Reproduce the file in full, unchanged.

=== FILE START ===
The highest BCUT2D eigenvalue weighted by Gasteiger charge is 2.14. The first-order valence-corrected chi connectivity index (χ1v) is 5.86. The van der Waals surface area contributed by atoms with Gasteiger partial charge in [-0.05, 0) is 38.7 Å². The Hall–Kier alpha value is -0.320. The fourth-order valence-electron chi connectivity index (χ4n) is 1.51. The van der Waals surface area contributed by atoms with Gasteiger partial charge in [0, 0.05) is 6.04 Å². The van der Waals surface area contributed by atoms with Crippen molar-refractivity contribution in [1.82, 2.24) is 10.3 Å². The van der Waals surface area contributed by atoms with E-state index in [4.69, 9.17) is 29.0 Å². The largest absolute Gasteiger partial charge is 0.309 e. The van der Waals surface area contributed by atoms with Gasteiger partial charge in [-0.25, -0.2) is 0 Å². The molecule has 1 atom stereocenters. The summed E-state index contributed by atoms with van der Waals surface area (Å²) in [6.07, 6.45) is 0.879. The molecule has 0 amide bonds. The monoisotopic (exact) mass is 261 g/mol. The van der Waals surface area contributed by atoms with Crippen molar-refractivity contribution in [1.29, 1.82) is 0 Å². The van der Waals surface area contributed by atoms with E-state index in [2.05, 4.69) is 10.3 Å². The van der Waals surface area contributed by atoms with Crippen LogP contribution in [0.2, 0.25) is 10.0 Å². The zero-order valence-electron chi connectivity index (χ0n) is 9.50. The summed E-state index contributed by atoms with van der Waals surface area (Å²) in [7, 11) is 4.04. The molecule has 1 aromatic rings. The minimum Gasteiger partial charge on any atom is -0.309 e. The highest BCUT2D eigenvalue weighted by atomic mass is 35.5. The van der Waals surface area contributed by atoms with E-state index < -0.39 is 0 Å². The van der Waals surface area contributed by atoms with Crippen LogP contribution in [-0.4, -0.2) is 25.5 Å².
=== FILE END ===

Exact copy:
The highest BCUT2D eigenvalue weighted by Gasteiger charge is 2.14. The first-order valence-corrected chi connectivity index (χ1v) is 5.86. The van der Waals surface area contributed by atoms with Gasteiger partial charge in [-0.05, 0) is 38.7 Å². The Hall–Kier alpha value is -0.320. The fourth-order valence-electron chi connectivity index (χ4n) is 1.51. The van der Waals surface area contributed by atoms with Gasteiger partial charge in [0, 0.05) is 6.04 Å². The van der Waals surface area contributed by atoms with Crippen molar-refractivity contribution in [1.82, 2.24) is 10.3 Å². The van der Waals surface area contributed by atoms with E-state index in [4.69, 9.17) is 29.0 Å². The largest absolute Gasteiger partial charge is 0.309 e. The van der Waals surface area contributed by atoms with Gasteiger partial charge in [-0.25, -0.2) is 0 Å². The molecule has 1 atom stereocenters. The summed E-state index contributed by atoms with van der Waals surface area (Å²) in [6.07, 6.45) is 0.879. The molecule has 0 amide bonds. The monoisotopic (exact) mass is 261 g/mol. The van der Waals surface area contributed by atoms with Crippen molar-refractivity contribution in [1.29, 1.82) is 0 Å². The van der Waals surface area contributed by atoms with E-state index in [2.05, 4.69) is 10.3 Å². The van der Waals surface area contributed by atoms with Crippen LogP contribution in [0.2, 0.25) is 10.0 Å². The zero-order valence-electron chi connectivity index (χ0n) is 9.50. The summed E-state index contributed by atoms with van der Waals surface area (Å²) in [7, 11) is 4.04. The molecule has 1 aromatic rings. The minimum Gasteiger partial charge on any atom is -0.309 e. The highest BCUT2D eigenvalue weighted by atomic mass is 35.5. The van der Waals surface area contributed by atoms with E-state index < -0.39 is 0 Å². The van der Waals surface area contributed by atoms with Crippen LogP contribution in [-0.4, -0.2) is 25.5 Å².